10.00 Eucharist, St Audoen, Cornmarket (free parking, Francis Street, on Sundays).
11.30 Eucharist, St Catherine & St James, Donore Avenue (Service of the Word Second and Fourth Sundays), and Sunday School, in term time.
The Commissioning of Lay Ministers and Parish Readers
On Sunday 2 September 2012 at Evensong in Christ Church Cathedral, the Archbishop welcomed Helen Gorman (of the Parish of Grangegorman, who attended Blackquire Bridge National School (built 1822) with the Vicar) and David Reynolds, who were commissioned as Parish Readers; and Gillian Dean, Brendan Sheahan, Shona Rusk and James Kilbey who were commissioned as Lay Ministers. An extract from the form of service follows.
Archbishop; N, I commission you as a Lay Minister in the Church of God and to exercise that ministry in these United Dioceses. Receive this badge and wear it as a sign of your ministry.
You are bound to Christ, who promises you his perfect freedom, so we call you to give yourself wholeheartedly to the task he gives you. The ministry to which God calls you to fulfil, is part of the ministry of all baptized people. So we invite you to seek the support and prayers of those who share with you the ministry of God. We commit you to God’s care.
Relying on the mercies of God, and following in his ways will you do your best to fulfil the calling you accept today? With the help of God, I will.
Seeking to preserve the unity of the church, and the honour of Christ’s name will you submit yourself to those placed over you in this work? With the help of God, I will.
Knowing the power of the Holy Spirit in your life, will you work in his strength and witness to Christ’s love in the way you serve? With the help of God, I will.
Almighty God, You have chosen these your servants to be Lay Ministers in your church; give them the will to undertake this task the strength to perform it, so that they may complete the work which you have begun in them through Jesus Christ our Lord. Amen.
We welcome into the body of Christ, with all his faithful people, and into the Church of Ireland and the fellowship of our congregations, Abbie Rosemary Lilian, daughter of Kenneth and Karen Jordan, by the Revd Charles Baker (while the Vicar was at a family wedding in Yorkshire), and Holly Patricia Emma, daughter of Thomas and Natalie Malone of St Catherine’s National School, Baptised at the Parish Church of St Catherine and St James Donore Avenue, and Dylan James, son of Lawrence and Emily McFarlane, of Ussher’s Island in the Parish of St Audoen, in the Parish Church.
The Baptism of Adriana Eleanor, daughter of Drew and Clare Smart of Malpas Street (off Clanbrassil Street) has also taken place. Clare is a midwife in the Coombe Hospital.
From ‘Dublin Street Names’, by Paul Clerkin, 2001. ‘It is uncertain whether this was named after Robert Malpas, merchant, who died in 1617, or alderman Patrick Malpas, who died in 1635. Both were buried in St Audoen’s Church in High Street. Malpas Street still contains buildings that date from the time when the area was noted for light industry such as weaving and distilling. Several kiln houses survive and have been redeveloped as an enterprise centre.’
‘Church Coffee’ as the Lutherans call it (our neighbours in Adelaide Road), will resume on Sunday 14 October, on which day we will give thanks for the blessings of Harvest. This should not be confused with American Thanksgiving, which celebrates something else. The decline of ‘Harvest’ in importance is noticeable in the city, and this year there will be no such festival in St Patrick’s Cathedral. No doubt ‘Thanksgiving for the Harvest’ as it is described more than once in the old Book of Common Prayer, will continue among the agricultural community, on which all other communities depend for their sustenance! Church Coffee will be provided by a rota of volunteers, to whom we are most grateful, on the Second Sunday of every month until June. On Sunday 16 December the Sunday School childrens’ Christmas service will be combined with the Parish Carol Service, and mince pies will be provided afterwards.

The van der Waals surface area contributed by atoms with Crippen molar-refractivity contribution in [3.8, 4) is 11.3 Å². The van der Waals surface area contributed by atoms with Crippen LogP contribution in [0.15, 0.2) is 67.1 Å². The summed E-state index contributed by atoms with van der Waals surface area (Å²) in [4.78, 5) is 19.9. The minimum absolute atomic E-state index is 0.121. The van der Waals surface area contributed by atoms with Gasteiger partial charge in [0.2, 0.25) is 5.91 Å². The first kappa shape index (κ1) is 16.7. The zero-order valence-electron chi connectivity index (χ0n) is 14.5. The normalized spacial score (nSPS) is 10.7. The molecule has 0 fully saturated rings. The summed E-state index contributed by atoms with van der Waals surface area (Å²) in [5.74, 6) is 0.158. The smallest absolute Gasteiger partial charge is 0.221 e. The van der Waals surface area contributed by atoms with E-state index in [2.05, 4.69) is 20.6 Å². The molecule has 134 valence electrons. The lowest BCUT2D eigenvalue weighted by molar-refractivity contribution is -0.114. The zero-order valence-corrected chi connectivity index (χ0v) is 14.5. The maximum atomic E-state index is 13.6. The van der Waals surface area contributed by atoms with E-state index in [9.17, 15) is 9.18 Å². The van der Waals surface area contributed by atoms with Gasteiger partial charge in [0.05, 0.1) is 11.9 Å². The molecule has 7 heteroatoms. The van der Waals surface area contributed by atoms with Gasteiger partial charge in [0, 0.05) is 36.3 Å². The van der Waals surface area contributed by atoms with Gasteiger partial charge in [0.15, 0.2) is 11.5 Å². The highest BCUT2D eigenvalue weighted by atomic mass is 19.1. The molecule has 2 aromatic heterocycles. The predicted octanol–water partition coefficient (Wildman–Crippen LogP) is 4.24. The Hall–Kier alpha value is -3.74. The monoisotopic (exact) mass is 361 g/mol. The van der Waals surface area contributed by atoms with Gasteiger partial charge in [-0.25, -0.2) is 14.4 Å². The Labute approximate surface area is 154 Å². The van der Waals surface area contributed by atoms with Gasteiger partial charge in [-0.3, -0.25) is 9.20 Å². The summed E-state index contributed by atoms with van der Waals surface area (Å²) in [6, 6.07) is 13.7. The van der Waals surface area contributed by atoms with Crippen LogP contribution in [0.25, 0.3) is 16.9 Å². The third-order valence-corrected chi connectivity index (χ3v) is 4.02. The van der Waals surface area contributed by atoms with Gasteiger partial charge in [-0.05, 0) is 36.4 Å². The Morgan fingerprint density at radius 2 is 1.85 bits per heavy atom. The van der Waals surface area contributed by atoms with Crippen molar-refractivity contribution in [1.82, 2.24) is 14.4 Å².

Merchants Quay Ireland
The Vicar and the Precentor of St Patrick’s Cathedral have been invited to a number of recent events at Merchants’ Quay by the Franciscans of the Church of Our Lady of the Assumption, ‘vulgo dicitur’, ‘commonly called’ (to quote the XXXIX Articles) ‘Adam & Eves’, but in more recent times more generally known as ‘Merchants’ Quay’. They are called OFM, the order of the Friars Minor, along with other orders of friars. The tiled floor of Christ Church Cathedral, and the ‘foxy friars’ depicted there, remind us of the time when the sedate Augustinian Canons of Christ Church looked down on the more popular friars, whose poverty and concern for the poor commended them to the populace at large and earned them the affection of the common people. So today, the nearby Parish and Cathedral Churches of the Church of Ireland continue to support the work of our Franciscan neighbours. Regrettably the financial contribution of them both is not acknowledged in the annual report, launched (at the time of writing) today, by Miriam O’Callaghan of Radio Telefís Éireann. The buildings located between the Quay and Cook Street, under the shadow of the two St Audoen’s Churches, have been largely reconstructed to provide a suitable friary for the brethren, as well as welcoming and (as Miriam O’Callaghan observed) colourful premises for the vital and valuable work of caring for, and meeting the needs, of others.